Meta founder Mark Zuckerberg has unveiled several ambitious artificial-intelligence projects, describing AI as “the key to unlocking the Metaverse,” the BBC reports.
In a livestreamed demonstration, he created a basic virtual world – including an island, trees and a beach – using the AI feature Builder Bot.
Zuckerberg also announced a plan to build a universal speech translator.
“The ability to communicate with anyone in any language is a superpower that was dreamt of forever,” he said.
Builder Bot was part of Meta’s CAIRaoke project to improve AI assistants and allow “AI to see the world from our experience” as people entered virtual reality via headsets or glasses, Zuckerberg said.
He promised the AI systems driving Meta’s virtual worlds would preserve privacy, and be transparent and responsible.
Facebook has been investing in AI for the past 10 years and has one of the world’s leading experts, Yann LeCun, as its head of AI.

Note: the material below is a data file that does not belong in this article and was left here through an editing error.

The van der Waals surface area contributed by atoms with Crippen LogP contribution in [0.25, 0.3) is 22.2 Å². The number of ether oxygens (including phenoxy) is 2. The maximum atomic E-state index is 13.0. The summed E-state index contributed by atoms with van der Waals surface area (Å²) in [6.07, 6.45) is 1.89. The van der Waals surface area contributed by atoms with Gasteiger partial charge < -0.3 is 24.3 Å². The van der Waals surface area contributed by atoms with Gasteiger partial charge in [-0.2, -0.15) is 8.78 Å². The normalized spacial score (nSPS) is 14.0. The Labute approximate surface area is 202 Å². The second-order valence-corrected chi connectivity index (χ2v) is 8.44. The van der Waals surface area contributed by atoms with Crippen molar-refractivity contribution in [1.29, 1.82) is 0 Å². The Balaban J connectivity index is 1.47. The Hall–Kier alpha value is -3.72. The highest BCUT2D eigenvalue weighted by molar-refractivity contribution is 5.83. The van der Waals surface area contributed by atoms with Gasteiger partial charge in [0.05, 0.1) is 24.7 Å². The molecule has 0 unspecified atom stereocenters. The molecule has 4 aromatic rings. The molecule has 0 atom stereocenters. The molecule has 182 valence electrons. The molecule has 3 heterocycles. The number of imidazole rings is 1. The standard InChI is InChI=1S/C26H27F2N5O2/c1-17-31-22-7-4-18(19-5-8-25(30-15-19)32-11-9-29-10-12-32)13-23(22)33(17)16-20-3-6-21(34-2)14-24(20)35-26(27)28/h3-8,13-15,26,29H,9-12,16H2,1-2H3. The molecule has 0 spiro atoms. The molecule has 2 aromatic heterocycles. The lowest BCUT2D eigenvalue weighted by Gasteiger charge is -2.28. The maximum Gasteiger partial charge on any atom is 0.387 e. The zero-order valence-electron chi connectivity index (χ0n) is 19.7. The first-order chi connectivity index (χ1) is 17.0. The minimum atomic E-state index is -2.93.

In January, it announced that it had built an AI supercomputer that it aims to be the fastest in the world when completed in mid-2022.
Zuckerberg has talked of a wide-ranging Metaverse – accessible via VR headsets, such as the Meta Quest, formerly Oculus – where people could work, play, and chat.
Meta plans to hire 10,000 people in Europe to help build it.
There has been much hype of the Metaverse’s potential. But critics have asked whether big corporations should be allowed to dominate the creation of such worlds – and how safe users would be.
One of Facebook’s earliest investors, Roger McNamee, told BBC News the company should be prevented from creating a “dystopian” Metaverse, given how its social network had failed to keep user data private, or avoid misinformation and hate speech.
Meta chief technology officer Andrew Bosworth admitted the Metaverse would be much harder to moderate than existing digital platforms, especially given its long-term goal of lots of companies interacting in the same space. He promised to allow users to control the experience.
Following reports that women felt harassed in Meta VR platform Horizon Worlds, the company hastily introduced a feature called Personal Boundary to protect avatars from “unwanted interactions”.